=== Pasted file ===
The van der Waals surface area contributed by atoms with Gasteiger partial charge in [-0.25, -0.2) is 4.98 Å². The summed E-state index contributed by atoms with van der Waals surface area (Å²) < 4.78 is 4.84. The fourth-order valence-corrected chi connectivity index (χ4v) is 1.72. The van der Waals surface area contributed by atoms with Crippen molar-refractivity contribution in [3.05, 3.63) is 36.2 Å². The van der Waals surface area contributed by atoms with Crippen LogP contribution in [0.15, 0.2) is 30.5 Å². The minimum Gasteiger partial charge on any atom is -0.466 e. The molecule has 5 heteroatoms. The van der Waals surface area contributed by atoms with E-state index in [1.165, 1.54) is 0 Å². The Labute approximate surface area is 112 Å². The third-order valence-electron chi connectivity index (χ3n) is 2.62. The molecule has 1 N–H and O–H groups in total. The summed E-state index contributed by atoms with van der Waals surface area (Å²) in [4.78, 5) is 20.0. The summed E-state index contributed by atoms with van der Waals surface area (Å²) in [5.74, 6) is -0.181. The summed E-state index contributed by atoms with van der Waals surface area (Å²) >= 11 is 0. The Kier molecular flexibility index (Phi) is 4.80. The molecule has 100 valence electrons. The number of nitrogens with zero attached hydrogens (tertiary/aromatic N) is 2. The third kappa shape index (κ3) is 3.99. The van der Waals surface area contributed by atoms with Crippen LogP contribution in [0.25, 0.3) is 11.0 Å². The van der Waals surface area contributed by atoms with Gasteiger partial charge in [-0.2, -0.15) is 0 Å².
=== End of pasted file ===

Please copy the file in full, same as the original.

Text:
The van der Waals surface area contributed by atoms with Gasteiger partial charge in [-0.25, -0.2) is 4.98 Å². The summed E-state index contributed by atoms with van der Waals surface area (Å²) < 4.78 is 4.84. The fourth-order valence-corrected chi connectivity index (χ4v) is 1.72. The van der Waals surface area contributed by atoms with Crippen molar-refractivity contribution in [3.05, 3.63) is 36.2 Å². The van der Waals surface area contributed by atoms with Crippen LogP contribution in [0.15, 0.2) is 30.5 Å². The minimum Gasteiger partial charge on any atom is -0.466 e. The molecule has 5 heteroatoms. The van der Waals surface area contributed by atoms with E-state index in [1.165, 1.54) is 0 Å². The Labute approximate surface area is 112 Å². The third-order valence-electron chi connectivity index (χ3n) is 2.62. The molecule has 1 N–H and O–H groups in total. The summed E-state index contributed by atoms with van der Waals surface area (Å²) in [4.78, 5) is 20.0. The summed E-state index contributed by atoms with van der Waals surface area (Å²) in [5.74, 6) is -0.181. The summed E-state index contributed by atoms with van der Waals surface area (Å²) >= 11 is 0. The Kier molecular flexibility index (Phi) is 4.80. The molecule has 100 valence electrons. The number of nitrogens with zero attached hydrogens (tertiary/aromatic N) is 2. The third kappa shape index (κ3) is 3.99. The van der Waals surface area contributed by atoms with Crippen LogP contribution in [0.25, 0.3) is 11.0 Å². The van der Waals surface area contributed by atoms with Gasteiger partial charge in [-0.2, -0.15) is 0 Å².